Meet the rocket-powered kamikaze, the Yukosuka MXY7 Ohka

One of the most iconic images of the war in the Pacific during WW2 is the strategy employed by the Empire of Japan, which involved the sacrifice of some of its young pilots in suicide ramming missions on Allied surface fleets. Over 3,000 kamikaze pilots are thought to have been specially trained and prepared for this courageous task, and Kamikaze attacks sank 34 ships and damaged hundreds of others during the war. However, many either missed their targets, aborted their attach, or were intercepted and destroyed by Allied fighters and anti-aircraft defenses.

However, too many did make it through, resulting in the Allies losing around 7,000 naval personnel. Most of you are probably familiar with the use of the iconic Mitsubishi A6M “Zero” as the plane of choice, but, towards the end of the war, pilots began to use a new kind of rocket-powered aircraft specially built for suicide attacks and launched from bombers – the Yukosuka MXY-7 ohka.

A seemingly insane idea on the surface, these planes were actually developed, built, and thrown against the defenses of the mighty Allied fleets of the Pacific theatre.

But were they effective? Let’s find out.

What was the name of the Japanese Kamikaze Rocket?

The infamous Japanese kamikaze rocket was called the Yokosuka MXY-7 ohka (meaning “cherry blossom”). The aircraft was also dubbed “Baka Bombs” by Allied troops. “Baka” comes from the Japanese for “foolish” or “idiotic”, since the strategy of using them was, in the view of the Allies, foolhardy.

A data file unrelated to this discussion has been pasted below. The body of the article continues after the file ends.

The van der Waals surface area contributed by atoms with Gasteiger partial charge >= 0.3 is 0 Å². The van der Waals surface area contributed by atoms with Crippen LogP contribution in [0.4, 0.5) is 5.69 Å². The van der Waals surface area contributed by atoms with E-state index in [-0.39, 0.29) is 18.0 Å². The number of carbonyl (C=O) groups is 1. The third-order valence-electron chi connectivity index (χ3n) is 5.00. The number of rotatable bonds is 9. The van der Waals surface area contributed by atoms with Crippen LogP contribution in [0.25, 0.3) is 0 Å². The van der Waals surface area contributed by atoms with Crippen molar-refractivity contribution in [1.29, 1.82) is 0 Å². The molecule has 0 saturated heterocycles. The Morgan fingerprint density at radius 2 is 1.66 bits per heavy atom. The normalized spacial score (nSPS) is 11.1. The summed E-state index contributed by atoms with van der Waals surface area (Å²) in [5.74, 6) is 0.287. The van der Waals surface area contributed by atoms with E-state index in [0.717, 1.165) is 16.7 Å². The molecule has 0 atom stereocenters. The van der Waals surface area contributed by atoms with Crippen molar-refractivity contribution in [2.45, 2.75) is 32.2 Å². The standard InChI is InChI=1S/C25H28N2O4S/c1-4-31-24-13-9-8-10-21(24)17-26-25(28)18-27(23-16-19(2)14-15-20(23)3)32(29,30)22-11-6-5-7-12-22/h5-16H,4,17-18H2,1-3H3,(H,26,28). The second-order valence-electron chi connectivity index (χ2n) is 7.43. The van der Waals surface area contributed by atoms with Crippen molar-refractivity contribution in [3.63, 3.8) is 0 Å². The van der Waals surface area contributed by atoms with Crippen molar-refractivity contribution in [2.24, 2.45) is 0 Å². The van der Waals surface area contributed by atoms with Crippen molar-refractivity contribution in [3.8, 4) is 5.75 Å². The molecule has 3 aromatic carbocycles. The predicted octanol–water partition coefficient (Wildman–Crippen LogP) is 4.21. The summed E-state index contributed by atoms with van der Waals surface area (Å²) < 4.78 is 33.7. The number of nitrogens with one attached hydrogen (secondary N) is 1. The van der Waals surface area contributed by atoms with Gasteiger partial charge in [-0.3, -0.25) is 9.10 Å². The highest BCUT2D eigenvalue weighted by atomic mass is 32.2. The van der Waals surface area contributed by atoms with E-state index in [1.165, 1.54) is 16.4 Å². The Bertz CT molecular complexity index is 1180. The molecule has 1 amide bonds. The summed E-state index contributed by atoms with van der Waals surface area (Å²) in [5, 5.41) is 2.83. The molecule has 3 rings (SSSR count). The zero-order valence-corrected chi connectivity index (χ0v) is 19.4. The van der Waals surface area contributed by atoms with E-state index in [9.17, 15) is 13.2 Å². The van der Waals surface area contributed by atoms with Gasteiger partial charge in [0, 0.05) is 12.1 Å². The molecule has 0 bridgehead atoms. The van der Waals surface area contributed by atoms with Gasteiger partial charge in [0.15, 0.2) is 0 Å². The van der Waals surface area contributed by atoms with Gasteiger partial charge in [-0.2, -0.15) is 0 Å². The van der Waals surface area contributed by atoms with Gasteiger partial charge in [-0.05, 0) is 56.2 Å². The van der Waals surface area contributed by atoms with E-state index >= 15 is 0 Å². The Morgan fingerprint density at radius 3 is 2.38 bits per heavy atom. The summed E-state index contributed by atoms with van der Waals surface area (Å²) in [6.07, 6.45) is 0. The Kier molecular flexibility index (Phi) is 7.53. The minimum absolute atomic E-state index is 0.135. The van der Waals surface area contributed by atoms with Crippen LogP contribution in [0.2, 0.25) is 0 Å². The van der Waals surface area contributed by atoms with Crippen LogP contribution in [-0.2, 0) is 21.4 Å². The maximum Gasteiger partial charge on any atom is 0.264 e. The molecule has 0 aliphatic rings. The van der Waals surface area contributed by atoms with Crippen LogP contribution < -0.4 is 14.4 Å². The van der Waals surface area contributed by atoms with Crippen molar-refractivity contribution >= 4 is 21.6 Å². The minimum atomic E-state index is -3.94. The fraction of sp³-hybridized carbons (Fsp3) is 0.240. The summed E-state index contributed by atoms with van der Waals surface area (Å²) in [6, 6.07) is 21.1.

Image of US personnel disarming an ohka, circa 1945. Note the size of the warhead. source: Makthorpe/Wikimedia Commons

It was a purpose-built, rocket-powered human-guided kamikaze attack aircraft developed and used by Japan against Allied ships during World War II’s Pacific War. Despite its high speed, the ohka’s relatively low range required it to be carried into battle as a “parasite aircraft” by a larger aircraft, like the Mitsubishi G4M2nd Model 24 “Betty” bomber.

This proved to be a severe weakness as it made them very susceptible to carrier-borne fighter interception.

Once released from the carrier aircraft, the ohka would first glide towards its target, and when they got close enough, the pilot would fire up the craft’s three solid-fuel rockets. This could be done one at a time or all in unison.

With the rocket ignited, the pilot would then fly the missile towards the ship he intended to destroy and do everything they could to hit it. This was, needless to say, a lot harder than it sounds.

But, for the target, the high speed that the rockets provided made it very difficult to counter the threat. Because the aircraft could reach speeds over 400 mph (650 kph) in level flight and 580 mph (930 kph) or greater when in a dive, it was challenging for defenders to zero in and knock out the incoming guided missile.

However, ohkas could sink or damage some escort vessels and transport ships during the Battle of Okinawa in 1945, but no large warships were ever sunk. Improved versions that sought to address the plane’s flaws were created too late to be deployed.

For example, on April 12, 1945, the Allen M. Sumner-class destroyer USS Mannert L. Abele became the first Allied ship casualty of the ohka as it lurked in the waters off Okinawa. About the entire operational history of the craft, ohkas managed to sink or damage three ships beyond repair and badly damaged three more, racking up a total of seven US ships damaged or sunk by ohkas during the war.

ohka model 22